> >explorer (where it *sometimes* works).  Any how, I'm wondering if I can
> >detect the browser with lasso and use  different menu styles if the browser
> >is IE.  Seems like that couldn't happen since lasso is server side.
>
> [Client_Type] will return the browser type.
>
> Mozilla/5.0 (Macintosh; U; Intel Mac OS X; en-us) AppleWebKit/418.8 (KHTML, like Gecko) Safari/419.3
>
> We use code like that shown below to customize some CSS rules for different browsers in the admin apps.  If you want Lasso to process your actual CSS file you need to name it something like style.css.lasso.  The browsers don't care what extension your style sheet uses.
>
> [var: 'css_clientype' = (client_type)]
>
> [if: ($css_clientype >> 'MSIE') && ($css_clientype >> 'Mac_PowerPC')]
> img.corner_left1,
> img.corner_right1
> {
>         position: relative;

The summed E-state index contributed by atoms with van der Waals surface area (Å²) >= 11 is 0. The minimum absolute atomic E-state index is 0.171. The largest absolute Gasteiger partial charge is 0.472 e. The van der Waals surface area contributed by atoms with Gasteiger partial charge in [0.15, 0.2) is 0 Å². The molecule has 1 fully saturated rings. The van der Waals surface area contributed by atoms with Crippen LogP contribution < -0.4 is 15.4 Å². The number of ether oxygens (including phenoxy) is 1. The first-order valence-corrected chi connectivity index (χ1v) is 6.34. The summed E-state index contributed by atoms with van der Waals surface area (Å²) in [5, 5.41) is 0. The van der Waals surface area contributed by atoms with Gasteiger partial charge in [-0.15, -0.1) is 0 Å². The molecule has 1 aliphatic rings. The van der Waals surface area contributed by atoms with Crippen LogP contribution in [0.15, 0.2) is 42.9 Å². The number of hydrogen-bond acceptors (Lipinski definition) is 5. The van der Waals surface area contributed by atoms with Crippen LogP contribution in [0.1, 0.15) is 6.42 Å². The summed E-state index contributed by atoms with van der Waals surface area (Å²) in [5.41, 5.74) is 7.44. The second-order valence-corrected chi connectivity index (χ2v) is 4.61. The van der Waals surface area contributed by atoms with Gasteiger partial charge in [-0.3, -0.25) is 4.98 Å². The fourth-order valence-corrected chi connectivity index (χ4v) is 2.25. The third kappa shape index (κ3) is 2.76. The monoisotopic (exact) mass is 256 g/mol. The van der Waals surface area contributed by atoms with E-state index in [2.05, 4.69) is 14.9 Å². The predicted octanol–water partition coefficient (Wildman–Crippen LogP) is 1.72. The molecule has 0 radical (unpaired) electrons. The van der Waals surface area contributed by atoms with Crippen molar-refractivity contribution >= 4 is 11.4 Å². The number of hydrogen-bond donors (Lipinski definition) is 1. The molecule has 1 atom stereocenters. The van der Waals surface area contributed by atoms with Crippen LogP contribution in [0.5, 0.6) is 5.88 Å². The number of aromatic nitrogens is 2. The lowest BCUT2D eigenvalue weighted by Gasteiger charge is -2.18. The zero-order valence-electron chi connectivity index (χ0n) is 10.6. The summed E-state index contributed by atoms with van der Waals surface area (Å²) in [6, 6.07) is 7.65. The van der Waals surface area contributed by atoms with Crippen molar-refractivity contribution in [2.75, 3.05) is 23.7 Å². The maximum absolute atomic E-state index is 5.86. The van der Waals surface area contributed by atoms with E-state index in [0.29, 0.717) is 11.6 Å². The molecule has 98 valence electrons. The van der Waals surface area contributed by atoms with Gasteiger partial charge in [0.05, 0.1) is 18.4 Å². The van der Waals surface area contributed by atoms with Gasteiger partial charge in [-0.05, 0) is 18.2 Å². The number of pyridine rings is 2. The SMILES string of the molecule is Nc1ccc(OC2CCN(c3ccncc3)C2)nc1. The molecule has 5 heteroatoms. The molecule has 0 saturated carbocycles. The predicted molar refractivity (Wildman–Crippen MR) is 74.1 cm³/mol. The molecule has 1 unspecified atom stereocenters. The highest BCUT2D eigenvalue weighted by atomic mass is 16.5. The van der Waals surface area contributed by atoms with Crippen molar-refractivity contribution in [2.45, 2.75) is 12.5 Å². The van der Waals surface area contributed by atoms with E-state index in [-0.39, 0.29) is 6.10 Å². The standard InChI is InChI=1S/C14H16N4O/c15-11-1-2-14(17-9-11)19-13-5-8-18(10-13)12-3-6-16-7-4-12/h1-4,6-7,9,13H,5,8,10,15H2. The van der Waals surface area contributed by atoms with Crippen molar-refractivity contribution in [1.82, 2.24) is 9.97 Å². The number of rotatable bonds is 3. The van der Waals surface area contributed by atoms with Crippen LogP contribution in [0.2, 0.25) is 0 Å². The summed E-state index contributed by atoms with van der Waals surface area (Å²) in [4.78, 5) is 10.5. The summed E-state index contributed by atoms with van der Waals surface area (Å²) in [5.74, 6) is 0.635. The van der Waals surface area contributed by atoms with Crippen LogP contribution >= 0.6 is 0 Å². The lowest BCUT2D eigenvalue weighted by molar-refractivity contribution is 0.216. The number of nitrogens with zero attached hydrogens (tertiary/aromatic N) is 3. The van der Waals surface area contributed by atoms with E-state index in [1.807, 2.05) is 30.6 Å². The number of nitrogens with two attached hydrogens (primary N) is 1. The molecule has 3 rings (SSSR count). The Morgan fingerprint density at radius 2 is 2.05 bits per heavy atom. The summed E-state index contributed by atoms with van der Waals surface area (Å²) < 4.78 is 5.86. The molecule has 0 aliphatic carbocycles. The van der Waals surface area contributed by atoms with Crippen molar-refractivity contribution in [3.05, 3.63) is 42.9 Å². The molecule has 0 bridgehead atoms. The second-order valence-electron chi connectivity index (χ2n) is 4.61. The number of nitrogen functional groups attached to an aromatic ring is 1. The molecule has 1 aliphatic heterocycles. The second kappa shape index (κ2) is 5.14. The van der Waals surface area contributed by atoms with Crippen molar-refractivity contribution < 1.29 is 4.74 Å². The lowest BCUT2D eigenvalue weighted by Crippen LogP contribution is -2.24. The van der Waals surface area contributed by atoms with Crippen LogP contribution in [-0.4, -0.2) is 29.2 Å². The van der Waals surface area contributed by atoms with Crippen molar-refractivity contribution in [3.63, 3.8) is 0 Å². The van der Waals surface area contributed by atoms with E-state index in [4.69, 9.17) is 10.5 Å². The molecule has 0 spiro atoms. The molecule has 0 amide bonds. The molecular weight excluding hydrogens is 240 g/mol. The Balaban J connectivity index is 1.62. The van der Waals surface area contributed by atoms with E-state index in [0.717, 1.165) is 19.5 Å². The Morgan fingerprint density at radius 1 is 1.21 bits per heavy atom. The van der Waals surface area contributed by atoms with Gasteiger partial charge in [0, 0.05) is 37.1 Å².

>         width: 1px;
>         height: 1px;
>         top: -13px;
>         background: white;
> }
> [else]
> img.corner_left1,
> img.corner_right1
> {
>         position: relative;
>         width: 2px;
>         height: 2px;
>         top: -12px;
> }
> [/if]
>
> Hope this helps,
>
> [fletcher]
> --
> Fletcher Sandbeck                         [hidden email]
> Director of Product Development       http://www.lassostudio.com
> OmniPilot Software, Inc.                http://www.omnipilot.com
>
> ------------------------------
> Lasso Support: http://support.omnipilot.com/
> Search the list archives: http://www.listsearch.com/lassotalk.lasso
> Manage your list subscription:
> http://www.listsearch.com/lassotalk.lasso?manage
>


--
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Re: Browser Detection

Greg Willits-2
In reply to this post by toddvainisi
On Aug 22, 2006, at 10:17 AM, todd vainisi wrote:

> I have some pesky css that works great in everything I've tried  
> except explorer (where it *sometimes* works).  Any how, I'm  
> wondering if I can detect the browser with lasso and use  different  
> menu styles if the browser is IE.  Seems like that couldn't happen  
> since lasso is server side.
>
> Other suggestions are appreciated too.

Another method (beside Fletcher's) is to define your baseline  
standards compliant CSS without all the Lasso markup, then write  
deviation CSS files which redefine only those pieces that a certain  
browser needs to have different.